Thursday, July 14, 2005

I think I wet myself, again

I had two former employees get in touch with me on Wednesday to ask is they could use me as a reference.

Perhaps I should become a professional reference. I've always seemed to be better at helping other people get a job than I have been at getting jobs for myself. Perhaps that sounds odd, since I just started a new job myself. But I have always been more successful helping other people try to achieve their dreams than achieving my own.

But I take pride in being a teacher. Being a mentor. That's a pretty good gig and being a teacher of journalists, writers and photographers, is not always the easiest thing to do. People with an artistic temperament can be, well, temperamental.

I'm not sure I fit in the artistic category, but temperamental sure is tailor made. Not that I've been a hot-head lately, just lethargic and pessimistic. Perhaps that has shown in some of the blog posts. But I certainly haven't tackled the subject head on. I've been holding back, afraid to admit in black-and-white that I'm bored and unfulfilled.

For years I told myself I wanted to move back to the Northwest to be closer to my daughter, and I finally got an opportunity to do that. The job market isn't exactly sizzling here, and there aren't as many media outlets here as their are in California. Not as many as Southern California even. So, I'm fortunate to find something within an hour's drive of where my daughter lives.

I knew I was moving here for personal, not professional, reasons. Most of the job choices in my life were made to try to advance the career, or get experience to advance the career. And the family, and personal life, have suffered. So, this time I turned things on their head and made a professional choice for primarily personal reasons. And I'm flopping around like a fish out of water, ready to be wrapped up and taken home for someone's meal. The mouth keeps flapping, but there's no oxygen getting to the gills.

I've been trying to tell myself that everything is fine and I'm liking my situation. But telltale signs of stress are popping up. Drinking too much. A pinched nerve in the shoulder blade. Insomnia is coming back.

I am certainly seeing my daughter more, but it's not really quality time, like it has been in years past on my vacations. It's just time. Although, if I were honest with myself, the feeling I feel now after leaving her isn't a whole lot different that it has been after vacation visits. There's a sadness and emptiness there. So, maybe it's not so different after all. And yea, I know it's going to take some time. Yea, I know Rome wasn't built in a day and I know I can't erase 14 years of being apart in a few short weeks.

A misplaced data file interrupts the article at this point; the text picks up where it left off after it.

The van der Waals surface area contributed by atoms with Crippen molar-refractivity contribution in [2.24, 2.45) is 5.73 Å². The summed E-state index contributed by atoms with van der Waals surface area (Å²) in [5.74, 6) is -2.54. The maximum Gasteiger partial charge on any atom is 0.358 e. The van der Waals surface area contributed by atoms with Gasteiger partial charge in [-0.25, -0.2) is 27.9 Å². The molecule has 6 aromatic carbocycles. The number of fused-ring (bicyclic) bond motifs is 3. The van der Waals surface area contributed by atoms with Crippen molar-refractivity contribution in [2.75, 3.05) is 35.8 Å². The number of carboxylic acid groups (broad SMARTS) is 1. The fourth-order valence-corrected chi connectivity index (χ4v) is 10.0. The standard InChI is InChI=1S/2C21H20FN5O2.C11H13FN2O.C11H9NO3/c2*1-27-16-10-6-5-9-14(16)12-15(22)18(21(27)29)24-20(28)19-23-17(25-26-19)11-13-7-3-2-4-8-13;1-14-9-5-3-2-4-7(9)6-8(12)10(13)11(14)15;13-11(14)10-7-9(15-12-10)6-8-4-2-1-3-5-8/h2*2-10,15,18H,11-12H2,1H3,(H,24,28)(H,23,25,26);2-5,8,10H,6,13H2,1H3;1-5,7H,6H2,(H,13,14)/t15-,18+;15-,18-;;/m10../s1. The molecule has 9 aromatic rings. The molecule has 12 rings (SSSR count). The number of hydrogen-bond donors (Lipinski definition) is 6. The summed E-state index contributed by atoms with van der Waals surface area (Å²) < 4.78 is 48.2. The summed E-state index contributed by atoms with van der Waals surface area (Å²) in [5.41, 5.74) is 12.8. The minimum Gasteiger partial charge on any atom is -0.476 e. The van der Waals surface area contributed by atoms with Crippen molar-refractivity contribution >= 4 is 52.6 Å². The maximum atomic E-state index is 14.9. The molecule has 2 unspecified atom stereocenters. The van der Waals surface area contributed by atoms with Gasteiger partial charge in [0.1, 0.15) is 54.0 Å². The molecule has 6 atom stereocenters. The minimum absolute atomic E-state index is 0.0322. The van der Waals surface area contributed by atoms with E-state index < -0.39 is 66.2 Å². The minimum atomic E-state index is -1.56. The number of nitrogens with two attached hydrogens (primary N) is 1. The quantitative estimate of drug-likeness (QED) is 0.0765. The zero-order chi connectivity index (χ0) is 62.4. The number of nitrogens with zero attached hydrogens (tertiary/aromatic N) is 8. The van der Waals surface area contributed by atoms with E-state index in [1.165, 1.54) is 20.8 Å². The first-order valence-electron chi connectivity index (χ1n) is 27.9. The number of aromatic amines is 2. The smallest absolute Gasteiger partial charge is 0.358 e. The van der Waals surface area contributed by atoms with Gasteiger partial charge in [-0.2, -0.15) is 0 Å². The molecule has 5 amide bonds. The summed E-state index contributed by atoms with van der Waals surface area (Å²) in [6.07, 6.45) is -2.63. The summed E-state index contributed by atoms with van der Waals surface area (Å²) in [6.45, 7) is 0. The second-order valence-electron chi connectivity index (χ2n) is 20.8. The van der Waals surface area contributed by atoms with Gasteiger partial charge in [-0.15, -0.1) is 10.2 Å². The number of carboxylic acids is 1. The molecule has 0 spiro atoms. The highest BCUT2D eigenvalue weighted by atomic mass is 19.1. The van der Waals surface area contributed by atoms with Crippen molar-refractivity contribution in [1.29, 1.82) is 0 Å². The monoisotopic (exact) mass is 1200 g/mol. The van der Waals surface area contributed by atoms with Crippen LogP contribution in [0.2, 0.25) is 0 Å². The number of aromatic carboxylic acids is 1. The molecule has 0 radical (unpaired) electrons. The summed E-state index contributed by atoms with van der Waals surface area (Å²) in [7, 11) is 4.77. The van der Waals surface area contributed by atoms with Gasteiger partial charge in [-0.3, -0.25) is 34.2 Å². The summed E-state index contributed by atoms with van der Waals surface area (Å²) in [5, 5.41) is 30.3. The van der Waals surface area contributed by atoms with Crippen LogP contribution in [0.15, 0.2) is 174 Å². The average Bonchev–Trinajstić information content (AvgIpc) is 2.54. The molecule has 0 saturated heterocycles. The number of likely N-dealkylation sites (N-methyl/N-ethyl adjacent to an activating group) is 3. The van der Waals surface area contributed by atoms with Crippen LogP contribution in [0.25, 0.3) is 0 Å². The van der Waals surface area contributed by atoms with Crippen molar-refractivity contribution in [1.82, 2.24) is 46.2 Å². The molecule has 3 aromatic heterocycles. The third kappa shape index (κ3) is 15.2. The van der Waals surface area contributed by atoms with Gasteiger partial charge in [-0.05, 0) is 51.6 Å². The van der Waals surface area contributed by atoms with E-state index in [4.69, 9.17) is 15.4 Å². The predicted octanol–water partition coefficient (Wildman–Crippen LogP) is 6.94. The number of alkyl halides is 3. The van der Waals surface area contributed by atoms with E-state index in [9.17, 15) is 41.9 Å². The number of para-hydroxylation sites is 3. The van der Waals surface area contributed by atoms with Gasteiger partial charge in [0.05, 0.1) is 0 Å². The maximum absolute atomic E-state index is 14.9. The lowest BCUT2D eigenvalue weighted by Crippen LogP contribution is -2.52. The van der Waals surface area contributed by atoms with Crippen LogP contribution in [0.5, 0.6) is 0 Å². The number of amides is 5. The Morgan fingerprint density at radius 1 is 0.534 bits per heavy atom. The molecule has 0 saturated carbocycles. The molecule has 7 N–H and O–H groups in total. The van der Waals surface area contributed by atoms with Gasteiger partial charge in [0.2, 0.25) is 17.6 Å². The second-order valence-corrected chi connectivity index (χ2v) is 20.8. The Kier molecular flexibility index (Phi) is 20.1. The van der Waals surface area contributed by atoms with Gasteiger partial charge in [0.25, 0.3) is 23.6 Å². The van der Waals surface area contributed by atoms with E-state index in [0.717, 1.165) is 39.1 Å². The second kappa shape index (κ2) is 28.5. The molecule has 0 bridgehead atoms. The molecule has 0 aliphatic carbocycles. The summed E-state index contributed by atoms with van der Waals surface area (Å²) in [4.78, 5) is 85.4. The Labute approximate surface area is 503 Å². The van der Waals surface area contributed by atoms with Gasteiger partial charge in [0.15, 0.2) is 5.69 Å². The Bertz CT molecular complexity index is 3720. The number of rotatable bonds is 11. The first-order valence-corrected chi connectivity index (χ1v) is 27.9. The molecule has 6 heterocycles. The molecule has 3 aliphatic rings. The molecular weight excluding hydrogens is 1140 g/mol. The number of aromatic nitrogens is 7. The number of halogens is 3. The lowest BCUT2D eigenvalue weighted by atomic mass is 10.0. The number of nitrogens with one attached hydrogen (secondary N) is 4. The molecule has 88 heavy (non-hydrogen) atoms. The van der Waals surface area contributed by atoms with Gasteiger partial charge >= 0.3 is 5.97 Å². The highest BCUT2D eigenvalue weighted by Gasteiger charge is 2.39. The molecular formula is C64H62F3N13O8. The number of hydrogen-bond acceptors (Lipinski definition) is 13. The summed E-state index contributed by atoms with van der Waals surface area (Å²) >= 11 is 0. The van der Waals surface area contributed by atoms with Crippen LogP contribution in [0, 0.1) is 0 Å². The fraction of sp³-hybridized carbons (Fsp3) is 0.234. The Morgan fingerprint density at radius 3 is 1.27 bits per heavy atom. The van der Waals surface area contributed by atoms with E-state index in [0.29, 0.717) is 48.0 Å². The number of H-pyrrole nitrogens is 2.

I'm just tired of feeling like this. I'm tired of feeling like the new kid at school, where everyone else knows the layout of the school, the routine and each other. It's second grade all over again.

A 7 year-old boy walks into Mrs. Harrison's second grade classroom, and feels the eyes of 20-plus kids turning, staring. If only he could melt into the floor. He's assigned to an empty desk, but it doesn't fit. He doesn't fit. The desk is too big. He is too small. His feet dangle above the floor and he can only reach solid ground by scrunching down in the seat and extending his toes.

At recess he cowers in the corner of the playground, wanting to be asked to play with the other kids and afraid to be approached at the same time. He fidgets, because he has to go to the bathroom, but doesn't know where it is, and doesn't know who -- or how -- to ask. And then it's too late. The telltale wet spot stains the front of his Toughskins. He walks up to the teacher to ask for help, but no words will come out of his mouth, only sobs exploding from his tiny chest.

The scared little boy eventually found a way to fit in. It wasn't a tailored fit, but not too bad for the off-the-rack world.

Maybe all I need is a new pair of Toughskins. And a clean pair of underwear.


Dawn said...

Sorry you're not finding that "fit" as quickly as you'd like. We grow up, hoping the pressures of childhood and fitting in will go away, but somehow... they don't.

grace said...

i used to move at least once every school year. to be honest, i kinda miss being the new kid... heh.

Weary Hag said...

The previous comment kinda nailed what I was going to say. Sometimes being the new kid on the block affords you just the license you need to be playful and "dumb" again... relying on others for a change, just for simple things like directions or local planting advice. Kinda cool if you stop to think about it. Of course, after a short time, that kind of fun wears thin and it's time to take hold of the reins again.
Best of luck to you in your new digs.

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